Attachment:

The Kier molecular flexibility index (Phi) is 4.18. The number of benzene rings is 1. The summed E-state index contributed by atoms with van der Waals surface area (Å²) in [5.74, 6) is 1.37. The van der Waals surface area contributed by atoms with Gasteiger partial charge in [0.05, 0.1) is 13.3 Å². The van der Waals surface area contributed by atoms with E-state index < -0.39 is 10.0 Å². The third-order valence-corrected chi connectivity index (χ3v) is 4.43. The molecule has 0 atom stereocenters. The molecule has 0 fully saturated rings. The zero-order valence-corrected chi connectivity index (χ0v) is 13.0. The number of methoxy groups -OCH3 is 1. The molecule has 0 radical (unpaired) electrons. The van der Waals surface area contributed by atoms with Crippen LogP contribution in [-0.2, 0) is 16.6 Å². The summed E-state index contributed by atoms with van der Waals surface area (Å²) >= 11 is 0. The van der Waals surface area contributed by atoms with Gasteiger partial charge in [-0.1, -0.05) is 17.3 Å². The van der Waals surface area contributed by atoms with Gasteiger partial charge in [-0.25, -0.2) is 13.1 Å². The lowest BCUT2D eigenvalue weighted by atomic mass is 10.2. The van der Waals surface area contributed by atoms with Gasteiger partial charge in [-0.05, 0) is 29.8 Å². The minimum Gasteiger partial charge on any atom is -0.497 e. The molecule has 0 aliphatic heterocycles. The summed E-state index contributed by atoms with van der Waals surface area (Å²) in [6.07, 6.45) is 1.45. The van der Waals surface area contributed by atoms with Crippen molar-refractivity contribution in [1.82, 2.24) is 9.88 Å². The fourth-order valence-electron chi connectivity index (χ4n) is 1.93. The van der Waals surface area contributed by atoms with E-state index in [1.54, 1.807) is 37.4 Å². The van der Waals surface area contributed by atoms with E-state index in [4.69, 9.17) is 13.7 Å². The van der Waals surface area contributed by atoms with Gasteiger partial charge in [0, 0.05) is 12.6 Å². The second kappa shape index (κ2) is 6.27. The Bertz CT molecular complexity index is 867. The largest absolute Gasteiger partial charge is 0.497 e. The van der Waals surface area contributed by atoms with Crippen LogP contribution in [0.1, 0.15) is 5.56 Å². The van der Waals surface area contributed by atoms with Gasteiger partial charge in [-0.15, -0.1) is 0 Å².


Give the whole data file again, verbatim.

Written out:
The Kier molecular flexibility index (Phi) is 4.18. The number of benzene rings is 1. The summed E-state index contributed by atoms with van der Waals surface area (Å²) in [5.74, 6) is 1.37. The van der Waals surface area contributed by atoms with Gasteiger partial charge in [0.05, 0.1) is 13.3 Å². The van der Waals surface area contributed by atoms with E-state index < -0.39 is 10.0 Å². The third-order valence-corrected chi connectivity index (χ3v) is 4.43. The molecule has 0 atom stereocenters. The molecule has 0 fully saturated rings. The zero-order valence-corrected chi connectivity index (χ0v) is 13.0. The number of methoxy groups -OCH3 is 1. The molecule has 0 radical (unpaired) electrons. The van der Waals surface area contributed by atoms with Crippen LogP contribution in [-0.2, 0) is 16.6 Å². The summed E-state index contributed by atoms with van der Waals surface area (Å²) >= 11 is 0. The van der Waals surface area contributed by atoms with Gasteiger partial charge in [-0.1, -0.05) is 17.3 Å². The van der Waals surface area contributed by atoms with Gasteiger partial charge in [-0.25, -0.2) is 13.1 Å². The lowest BCUT2D eigenvalue weighted by atomic mass is 10.2. The van der Waals surface area contributed by atoms with Gasteiger partial charge in [-0.05, 0) is 29.8 Å². The minimum Gasteiger partial charge on any atom is -0.497 e. The molecule has 0 aliphatic heterocycles. The summed E-state index contributed by atoms with van der Waals surface area (Å²) in [6.07, 6.45) is 1.45. The van der Waals surface area contributed by atoms with Crippen molar-refractivity contribution in [1.82, 2.24) is 9.88 Å². The fourth-order valence-electron chi connectivity index (χ4n) is 1.93. The van der Waals surface area contributed by atoms with E-state index in [1.54, 1.807) is 37.4 Å². The van der Waals surface area contributed by atoms with E-state index in [4.69, 9.17) is 13.7 Å². The van der Waals surface area contributed by atoms with Gasteiger partial charge in [0, 0.05) is 12.6 Å². The second kappa shape index (κ2) is 6.27. The Bertz CT molecular complexity index is 867. The largest absolute Gasteiger partial charge is 0.497 e. The van der Waals surface area contributed by atoms with Crippen LogP contribution in [0.1, 0.15) is 5.56 Å². The van der Waals surface area contributed by atoms with Gasteiger partial charge in [-0.15, -0.1) is 0 Å².